Reviewed by Margaret Tomlinson
Chariot of the Soul imagines the life of the first-century British prince Togidubnus,
who may have been the ruler for whom the Fishbourne palace at Chichester was
built. Although few specifics of his life are known, historical and
archaeological evidence of his time underpins this richly atmospheric novel.
As portrayed here, Togidubnus is sent to Rome as a child hostage, where he grows up
in the future emperor Claudius's household. As a young man, he returns to
Britain ahead of Claudius's invasion force to urge British kings to support
Rome. Long-standing economic ties and Rome's overwhelming military power persuade
many British tribes to accept Roman rule, while a fragmented resistance effort
led by Caratacus is doomed to fail.
to the story is the tension between the secularized Roman world in which the enforced
worship of emperors undermines religious belief, and the mystical
world of the Britons in which divinities are understood to inhabit springs,
lakes and rivers, groves, hills and valleys―essentially every part of the land.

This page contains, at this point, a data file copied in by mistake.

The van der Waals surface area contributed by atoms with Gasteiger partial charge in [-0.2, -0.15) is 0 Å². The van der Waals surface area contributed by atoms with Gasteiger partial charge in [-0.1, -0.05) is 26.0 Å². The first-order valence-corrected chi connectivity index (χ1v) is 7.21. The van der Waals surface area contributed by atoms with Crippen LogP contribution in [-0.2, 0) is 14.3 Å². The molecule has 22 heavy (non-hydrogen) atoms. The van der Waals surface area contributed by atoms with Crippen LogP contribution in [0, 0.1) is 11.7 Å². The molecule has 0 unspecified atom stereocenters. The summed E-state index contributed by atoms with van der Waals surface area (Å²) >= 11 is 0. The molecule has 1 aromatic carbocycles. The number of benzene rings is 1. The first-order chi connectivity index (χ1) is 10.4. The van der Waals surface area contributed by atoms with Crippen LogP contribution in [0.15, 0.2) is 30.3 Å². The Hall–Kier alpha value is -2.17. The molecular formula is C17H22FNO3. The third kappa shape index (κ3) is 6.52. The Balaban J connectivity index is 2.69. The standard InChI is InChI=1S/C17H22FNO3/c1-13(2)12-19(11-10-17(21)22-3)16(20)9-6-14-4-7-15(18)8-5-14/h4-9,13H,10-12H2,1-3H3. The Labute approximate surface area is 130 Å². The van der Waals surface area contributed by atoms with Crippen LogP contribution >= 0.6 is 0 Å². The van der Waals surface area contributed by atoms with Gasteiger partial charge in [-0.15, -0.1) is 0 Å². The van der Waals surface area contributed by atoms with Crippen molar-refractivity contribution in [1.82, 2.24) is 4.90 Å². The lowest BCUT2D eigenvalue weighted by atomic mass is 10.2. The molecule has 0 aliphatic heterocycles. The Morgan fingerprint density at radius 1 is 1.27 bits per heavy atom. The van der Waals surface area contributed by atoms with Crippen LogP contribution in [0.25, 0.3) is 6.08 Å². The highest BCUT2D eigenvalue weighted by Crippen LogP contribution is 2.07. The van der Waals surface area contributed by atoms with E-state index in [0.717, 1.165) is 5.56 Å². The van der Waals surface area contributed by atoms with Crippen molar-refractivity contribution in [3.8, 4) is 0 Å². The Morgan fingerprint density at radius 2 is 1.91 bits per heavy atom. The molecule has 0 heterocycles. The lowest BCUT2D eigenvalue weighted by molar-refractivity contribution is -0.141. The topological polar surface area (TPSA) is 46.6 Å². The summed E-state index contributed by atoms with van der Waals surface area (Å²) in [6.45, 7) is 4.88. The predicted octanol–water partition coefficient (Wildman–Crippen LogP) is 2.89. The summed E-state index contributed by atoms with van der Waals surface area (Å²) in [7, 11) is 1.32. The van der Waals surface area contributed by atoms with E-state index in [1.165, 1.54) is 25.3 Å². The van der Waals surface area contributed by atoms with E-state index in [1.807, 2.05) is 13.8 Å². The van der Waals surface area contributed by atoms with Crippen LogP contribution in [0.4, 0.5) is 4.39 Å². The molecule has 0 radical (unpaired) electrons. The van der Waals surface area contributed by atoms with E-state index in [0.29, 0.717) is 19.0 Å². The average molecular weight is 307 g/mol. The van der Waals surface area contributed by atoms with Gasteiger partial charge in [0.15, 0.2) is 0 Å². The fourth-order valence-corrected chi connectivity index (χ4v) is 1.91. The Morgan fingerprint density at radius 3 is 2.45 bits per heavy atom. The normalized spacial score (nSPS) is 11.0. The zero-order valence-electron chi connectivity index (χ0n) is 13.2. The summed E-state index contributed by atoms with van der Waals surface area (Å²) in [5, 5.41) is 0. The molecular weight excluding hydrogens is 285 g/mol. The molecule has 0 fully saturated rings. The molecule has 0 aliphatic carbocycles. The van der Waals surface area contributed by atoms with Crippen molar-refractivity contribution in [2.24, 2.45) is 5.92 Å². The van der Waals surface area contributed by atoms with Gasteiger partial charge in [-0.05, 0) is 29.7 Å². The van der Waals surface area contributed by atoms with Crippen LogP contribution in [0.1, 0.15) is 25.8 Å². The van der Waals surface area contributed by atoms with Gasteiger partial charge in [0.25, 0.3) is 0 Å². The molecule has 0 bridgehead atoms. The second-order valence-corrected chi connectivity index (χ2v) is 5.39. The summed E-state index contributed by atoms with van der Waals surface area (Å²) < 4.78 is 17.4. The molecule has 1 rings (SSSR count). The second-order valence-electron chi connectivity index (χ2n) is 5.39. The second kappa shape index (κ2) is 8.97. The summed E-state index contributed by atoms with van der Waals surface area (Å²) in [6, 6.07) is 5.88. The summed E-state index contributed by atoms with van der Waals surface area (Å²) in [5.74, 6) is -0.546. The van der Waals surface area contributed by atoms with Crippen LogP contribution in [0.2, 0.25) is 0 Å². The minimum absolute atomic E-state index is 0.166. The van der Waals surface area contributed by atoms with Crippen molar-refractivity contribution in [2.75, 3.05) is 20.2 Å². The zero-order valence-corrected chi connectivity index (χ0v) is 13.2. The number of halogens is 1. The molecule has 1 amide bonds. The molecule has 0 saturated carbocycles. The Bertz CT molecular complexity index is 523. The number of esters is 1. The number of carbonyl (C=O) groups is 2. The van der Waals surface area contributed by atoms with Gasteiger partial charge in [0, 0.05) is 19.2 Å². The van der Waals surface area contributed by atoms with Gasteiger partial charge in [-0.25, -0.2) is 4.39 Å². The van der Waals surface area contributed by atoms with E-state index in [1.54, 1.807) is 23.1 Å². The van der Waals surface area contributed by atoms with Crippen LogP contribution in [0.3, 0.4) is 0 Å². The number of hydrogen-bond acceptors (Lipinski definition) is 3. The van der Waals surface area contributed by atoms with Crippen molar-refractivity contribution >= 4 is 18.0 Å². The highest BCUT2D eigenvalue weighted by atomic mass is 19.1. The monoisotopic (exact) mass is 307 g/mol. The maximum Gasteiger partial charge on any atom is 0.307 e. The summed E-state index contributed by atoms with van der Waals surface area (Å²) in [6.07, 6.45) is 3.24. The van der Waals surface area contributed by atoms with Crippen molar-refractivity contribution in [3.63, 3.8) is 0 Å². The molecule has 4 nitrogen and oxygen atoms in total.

Togidubnus's studies with the Roman philosopher Seneca teach him a detachment
that ripens into mysticism after he returns to Britain, meets druids and remembers
his mother's teachings. He comes to believe "that the gods of place are
the place, are what makes it shimmer with beauty. They are the liquidity of
water, the heat of the fire, the sap of the tree, the scent of the earth."
dangers threatening Togidubnus, both in Rome and in Britain, are serious enough
to keep readers hooked, but Chariot of
the Soul is essentially a novel of character and ideas, both philosophical
and spiritual. Its style recalls some of the finest novels about ancient Britain,
from Rosemary Sutcliff's Sword at Sunset
to Mary Stewart's Merlin trilogy—but with
the benefit of further decades of archaeological findings to draw on. Readers hungry
for more novels of that high quality will find Chariot of the Soul a worthy successor. (2018, 478 pages including
a Historical Note)